One of our main focuses this year for the AHP is to work on how we present data efficiently and meaningfully.
I've turned to the Visualization field to learn how to present data in ways that can be understood, trends spotted, and outliers and anomalies identified. Armed with this, these topics can then be studied further, can answer questions, or give rise to new questions.
We are starting to understand how we can use a few tools now, particularly after the KL workshop (thanks Raffy and Sebastian for your help).
One obvious tool is cartographic heat mapping. We are all very used to the concept of heat gradients when we look at weather maps.
It is very useful to display data in this form to answer the question "Where ARE these things I'm interested in?, is there particular place they are more concentrated?"
Well, our good friend (and in fact, newest contributor) David Z helped me understand and install the gheat infrastructure, which seems to suit some of our needs fairly nicely. I like this application, it allows you to zoom into an area (just as you do in google maps), and the product then recalculates the heatmap for that perspective. It is quite interactive in that way, and can be used by non-geeks. Over the next few months we plan to make some data from this application available to interested parties in such an interactive way. Until then, I've got a few screenshots showing some early results.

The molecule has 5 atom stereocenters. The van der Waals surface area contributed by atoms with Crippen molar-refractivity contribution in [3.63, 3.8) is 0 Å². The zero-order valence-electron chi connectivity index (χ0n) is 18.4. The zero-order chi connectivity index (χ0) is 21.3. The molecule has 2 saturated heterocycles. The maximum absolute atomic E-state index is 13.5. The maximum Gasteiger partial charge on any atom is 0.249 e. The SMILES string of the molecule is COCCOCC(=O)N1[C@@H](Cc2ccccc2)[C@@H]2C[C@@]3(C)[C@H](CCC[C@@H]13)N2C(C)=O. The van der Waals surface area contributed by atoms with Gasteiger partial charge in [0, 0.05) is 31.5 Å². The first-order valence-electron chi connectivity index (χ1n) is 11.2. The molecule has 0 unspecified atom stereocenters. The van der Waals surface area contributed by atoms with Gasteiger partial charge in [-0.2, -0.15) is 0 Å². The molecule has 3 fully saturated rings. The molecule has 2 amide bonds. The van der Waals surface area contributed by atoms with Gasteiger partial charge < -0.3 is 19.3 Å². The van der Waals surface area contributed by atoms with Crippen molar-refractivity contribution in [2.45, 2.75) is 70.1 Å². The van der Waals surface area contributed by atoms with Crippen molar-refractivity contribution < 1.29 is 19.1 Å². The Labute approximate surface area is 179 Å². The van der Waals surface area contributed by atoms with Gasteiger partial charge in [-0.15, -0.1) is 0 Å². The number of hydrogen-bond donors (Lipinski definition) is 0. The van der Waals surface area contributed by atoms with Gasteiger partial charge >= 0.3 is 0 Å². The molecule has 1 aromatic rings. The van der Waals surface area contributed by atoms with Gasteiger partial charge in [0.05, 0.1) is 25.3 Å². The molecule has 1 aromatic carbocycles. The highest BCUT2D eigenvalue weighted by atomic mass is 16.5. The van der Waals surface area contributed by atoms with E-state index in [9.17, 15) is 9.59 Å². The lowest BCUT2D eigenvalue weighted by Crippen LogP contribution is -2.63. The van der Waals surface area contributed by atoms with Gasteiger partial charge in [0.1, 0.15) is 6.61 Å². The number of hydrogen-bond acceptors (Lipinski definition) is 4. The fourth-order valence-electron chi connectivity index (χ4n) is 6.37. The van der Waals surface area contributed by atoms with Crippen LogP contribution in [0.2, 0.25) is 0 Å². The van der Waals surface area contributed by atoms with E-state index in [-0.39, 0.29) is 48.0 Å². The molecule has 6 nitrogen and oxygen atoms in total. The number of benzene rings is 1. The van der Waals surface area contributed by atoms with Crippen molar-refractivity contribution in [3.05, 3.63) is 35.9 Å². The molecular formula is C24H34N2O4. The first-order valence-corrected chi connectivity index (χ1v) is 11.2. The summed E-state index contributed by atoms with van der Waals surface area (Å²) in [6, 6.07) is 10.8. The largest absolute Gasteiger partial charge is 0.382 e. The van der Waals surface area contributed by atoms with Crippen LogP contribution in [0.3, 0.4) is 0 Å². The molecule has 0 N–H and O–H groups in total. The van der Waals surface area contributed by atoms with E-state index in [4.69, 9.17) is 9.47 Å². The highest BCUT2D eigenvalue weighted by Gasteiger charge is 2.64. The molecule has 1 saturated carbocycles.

This is a map of the locations of computers that are attacking our Australian SensorNET. One thing that stands out is that we seem to have a lot of activity from Japan. We are currently analyzing this, and if you attend Shaun's presentation at AusCERT2009 you'll learn more about this.
We hope to make more posts involved data visualization techniques this year. It's an important area for us.
If you have any suggestions or viz tools that you can recommend, please let us know at [email protected]